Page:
From 1965 to 1973, few men in the United States were convicted of burning their draft cards, and some 25,000 went unpunished. I suppose it was difficult to wrap our minds around the idea imprisonment for our young men over a protest. Still, it was illegal. And something had to be done. Before 1965, the act of burning a draft card was already prohibited by US statute and the registrant was required to carry the card at all times. Any destruction of the card was against the law. Also, it was entirely possible for a young man to destroy his draft card and still answer the call to service by appearing at an induction center and serving in the military. It also seems to me that if they had registered, that the government also had a copy of the registration, so if they were going to be drafted, having or not having the card was really a formality. And it was possible for a registrant to faithfully keep his card on his person but fail to appear when called. The draft card burning was an act of protest against the war, more than it was a way to avoid the draft. Still, the image of draft card burning was powerful, and very influential in American politics and culture. Photos appeared in magazines, newspapers and on television. It was proof of a political divide between those who backed the United States government and its military goals and those who were against any United States involvement in Vietnam. With the political upheaval, Richard Nixon ran for president in 1968 on a platform based largely on putting an end to the draft, hoping to put an end to protesters burning their cards. As president, Nixon indeed did end the draft in 1973, rendering the symbolic act of draft card burning unnecessary, and registering just a requirement.

When Colorado Governor John Evans was looking to win a seat in the United States Senate, he made a bold, but unwise decision to attempt to remove all Native American activity in eastern Colorado Territory. On June 24, 1864, he warned that all peaceful Indians in the region must report to the Sand Creek reservation or risk being attacked. It was truly a halfhearted offer of sanctuary, with an ulterior motive. Evans then made one bad decision after another, when he issued a second proclamation that invited white settlers to indiscriminately “kill and destroy all…hostile Indians.” At the same time, Evans began creating a temporary 100-day militia force to wage war on the Indians. He placed the new regiment under the command of Colonel John Chivington, another ambitious man who hoped to gain high political office by fighting Indians.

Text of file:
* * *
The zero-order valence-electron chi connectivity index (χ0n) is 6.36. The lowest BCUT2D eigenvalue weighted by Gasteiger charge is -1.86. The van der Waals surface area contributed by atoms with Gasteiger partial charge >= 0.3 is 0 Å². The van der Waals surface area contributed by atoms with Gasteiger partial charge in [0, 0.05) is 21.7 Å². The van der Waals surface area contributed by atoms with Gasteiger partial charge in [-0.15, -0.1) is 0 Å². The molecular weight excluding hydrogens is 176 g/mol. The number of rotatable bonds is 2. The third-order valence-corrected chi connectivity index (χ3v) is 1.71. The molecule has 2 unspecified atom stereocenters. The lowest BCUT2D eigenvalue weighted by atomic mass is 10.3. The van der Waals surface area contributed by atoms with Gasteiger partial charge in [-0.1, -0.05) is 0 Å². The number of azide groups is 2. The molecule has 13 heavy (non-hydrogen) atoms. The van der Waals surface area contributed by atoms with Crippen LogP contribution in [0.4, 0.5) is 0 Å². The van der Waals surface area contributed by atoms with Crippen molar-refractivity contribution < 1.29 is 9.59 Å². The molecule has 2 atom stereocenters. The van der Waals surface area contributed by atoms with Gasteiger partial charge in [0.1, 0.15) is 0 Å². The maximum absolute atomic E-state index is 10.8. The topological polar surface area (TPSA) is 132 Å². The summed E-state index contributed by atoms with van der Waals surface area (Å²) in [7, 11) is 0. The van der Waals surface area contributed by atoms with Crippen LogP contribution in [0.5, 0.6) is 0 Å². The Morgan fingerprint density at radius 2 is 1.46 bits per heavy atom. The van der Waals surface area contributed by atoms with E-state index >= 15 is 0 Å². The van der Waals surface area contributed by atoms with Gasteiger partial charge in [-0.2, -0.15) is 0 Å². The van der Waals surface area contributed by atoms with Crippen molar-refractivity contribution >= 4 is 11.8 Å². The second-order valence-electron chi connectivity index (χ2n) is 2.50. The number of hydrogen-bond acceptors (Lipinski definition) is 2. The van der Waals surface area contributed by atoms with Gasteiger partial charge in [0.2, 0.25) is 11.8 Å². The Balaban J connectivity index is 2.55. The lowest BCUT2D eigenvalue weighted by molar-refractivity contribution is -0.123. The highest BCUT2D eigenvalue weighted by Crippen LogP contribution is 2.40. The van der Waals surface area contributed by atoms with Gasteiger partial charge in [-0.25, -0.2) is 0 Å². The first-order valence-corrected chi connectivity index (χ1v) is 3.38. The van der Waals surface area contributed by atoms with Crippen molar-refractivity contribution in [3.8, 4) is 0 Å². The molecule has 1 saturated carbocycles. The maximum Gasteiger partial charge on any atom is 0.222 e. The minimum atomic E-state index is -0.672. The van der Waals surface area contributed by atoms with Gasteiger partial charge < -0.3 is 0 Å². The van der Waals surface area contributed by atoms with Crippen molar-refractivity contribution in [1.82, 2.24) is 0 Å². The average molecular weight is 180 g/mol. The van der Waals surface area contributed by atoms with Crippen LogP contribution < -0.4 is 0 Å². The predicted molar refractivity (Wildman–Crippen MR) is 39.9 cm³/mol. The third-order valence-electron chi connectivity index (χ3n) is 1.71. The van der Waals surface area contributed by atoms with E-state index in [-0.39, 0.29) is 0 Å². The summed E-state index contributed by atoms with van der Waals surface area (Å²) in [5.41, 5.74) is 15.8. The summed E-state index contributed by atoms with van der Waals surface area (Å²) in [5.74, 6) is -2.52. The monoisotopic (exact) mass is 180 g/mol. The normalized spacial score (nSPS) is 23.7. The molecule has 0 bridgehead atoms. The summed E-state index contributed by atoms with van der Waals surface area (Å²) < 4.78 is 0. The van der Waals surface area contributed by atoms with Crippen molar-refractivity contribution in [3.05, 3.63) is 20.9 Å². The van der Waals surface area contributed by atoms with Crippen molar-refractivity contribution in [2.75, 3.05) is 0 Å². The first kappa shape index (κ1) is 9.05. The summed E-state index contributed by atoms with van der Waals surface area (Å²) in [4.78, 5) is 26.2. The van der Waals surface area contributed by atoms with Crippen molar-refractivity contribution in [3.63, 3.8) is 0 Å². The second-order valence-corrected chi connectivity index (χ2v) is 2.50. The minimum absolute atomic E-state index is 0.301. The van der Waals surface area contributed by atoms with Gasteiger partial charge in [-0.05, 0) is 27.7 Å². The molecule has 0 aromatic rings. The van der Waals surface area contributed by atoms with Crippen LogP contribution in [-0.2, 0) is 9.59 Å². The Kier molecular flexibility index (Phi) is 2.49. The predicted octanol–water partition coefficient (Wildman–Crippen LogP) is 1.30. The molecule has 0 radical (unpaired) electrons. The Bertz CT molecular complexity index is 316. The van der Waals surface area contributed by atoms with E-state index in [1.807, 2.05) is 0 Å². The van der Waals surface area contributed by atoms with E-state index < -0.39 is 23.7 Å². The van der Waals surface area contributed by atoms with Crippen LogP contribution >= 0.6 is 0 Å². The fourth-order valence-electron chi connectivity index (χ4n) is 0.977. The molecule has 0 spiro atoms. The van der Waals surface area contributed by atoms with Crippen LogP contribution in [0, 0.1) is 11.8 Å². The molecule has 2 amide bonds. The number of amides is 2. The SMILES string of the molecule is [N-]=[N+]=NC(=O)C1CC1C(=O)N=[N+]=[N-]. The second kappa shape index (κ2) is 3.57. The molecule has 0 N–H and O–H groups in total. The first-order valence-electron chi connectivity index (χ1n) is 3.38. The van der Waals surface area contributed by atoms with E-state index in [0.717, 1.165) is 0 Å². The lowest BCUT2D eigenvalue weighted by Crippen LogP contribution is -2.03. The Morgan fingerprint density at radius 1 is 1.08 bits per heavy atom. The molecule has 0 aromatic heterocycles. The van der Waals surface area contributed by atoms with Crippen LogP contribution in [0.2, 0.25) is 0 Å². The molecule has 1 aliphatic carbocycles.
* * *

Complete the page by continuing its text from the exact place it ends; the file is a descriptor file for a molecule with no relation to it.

The Sioux, Cheyenne, and Arapahoe Indians of eastern Colorado had no idea of the political maneuverings of the White Man. Although some bands had violently resisted white settlers in years past, by the autumn of 1864 many Indians were becoming more receptive to Cheyenne Chief Black Kettle’s argument that they must make peace. Black Kettle had recently returned from a visit to Washington, DC, where President Abraham Lincoln had given him a huge American flag of which Black Kettle was very proud. He had seen the vast numbers of the white people and their powerful machines. The Indians, Black Kettle argued, must make peace or be crushed.

Word of Governor Evans’ June 24 offer of sanctuary was not well received by many of the Indians, most of whom still distrusted the White Man and were unwilling to give up the fight. Only Black Kettle and a few of the lesser chiefs took Evans up on his offer of amnesty. Evans and Chivington were reluctant to see hostilities further abate before they had won a glorious victory, so they weren’t overjoyed that Black Kettle and his people accepted the offer. Nevertheless, they grudgingly promised Black Kettle that his people would be safe, if they came to Fort Lyon in eastern Colorado. In November 1864, the Indians reported to the fort as requested. Major Edward Wynkoop, the commanding federal officer, told Black Kettle to settle his band about 40 miles away on Sand Creek, where he promised they would be safe.

Unfortunately, Wynkoop could not control John Chivington, and John Chivington was not inclined to honor the promise of safety. By November, the 100-day enlistment of the soldiers in his Colorado militia was nearly up, and Chivington hadn’t killed any of the Indians. With his political stock falling rapidly, and he seemed almost insane in his desire to kill Indians. “I long to be wading in gore!” he is said to have proclaimed at a dinner party. In his demented state, Chivington apparently decided that it did not matter whether he killed peaceful or hostile Indians. In his mind, Black Kettle’s village on Sand Creek became a legitimate and easy target, and he assumed that no one would ever know the difference.

Chivington led 700 men, many of them drunk, in a daybreak raid on Black Kettle’s peaceful village on November 29, 1864. Most of the Cheyenne warriors were away hunting. In the horrific hours that followed, Chivington and his men brutally slaughtered 105 women and children and killed 28 men. The soldiers scalped and mutilated the corpses, carrying body parts back to display in Denver as trophies. Somehow, Black Kettle and a number of other Cheyenne managed to escape. Chivington’s treachery would not go unnoticed as he had supposed, and in the following months, the nation learned of the horror of Sand Creek. Many Americans were horrified and disgusted. Chivington and his soldiers had left the military and were beyond reach of a court martial. Still, Chivington’s horrific acts killed any chance of realizing his political ambitions, and he spent the rest of his inconsequential life wandering the West. Evans also paid a great price for the scandal. He was forced to resign as governor and his hopes of holding political office were dashed. Evans went on to a successful and lucrative career building and operating Colorado railroads, however. I suppose time can make people forget wrongs done, whether they should be forgotten or not.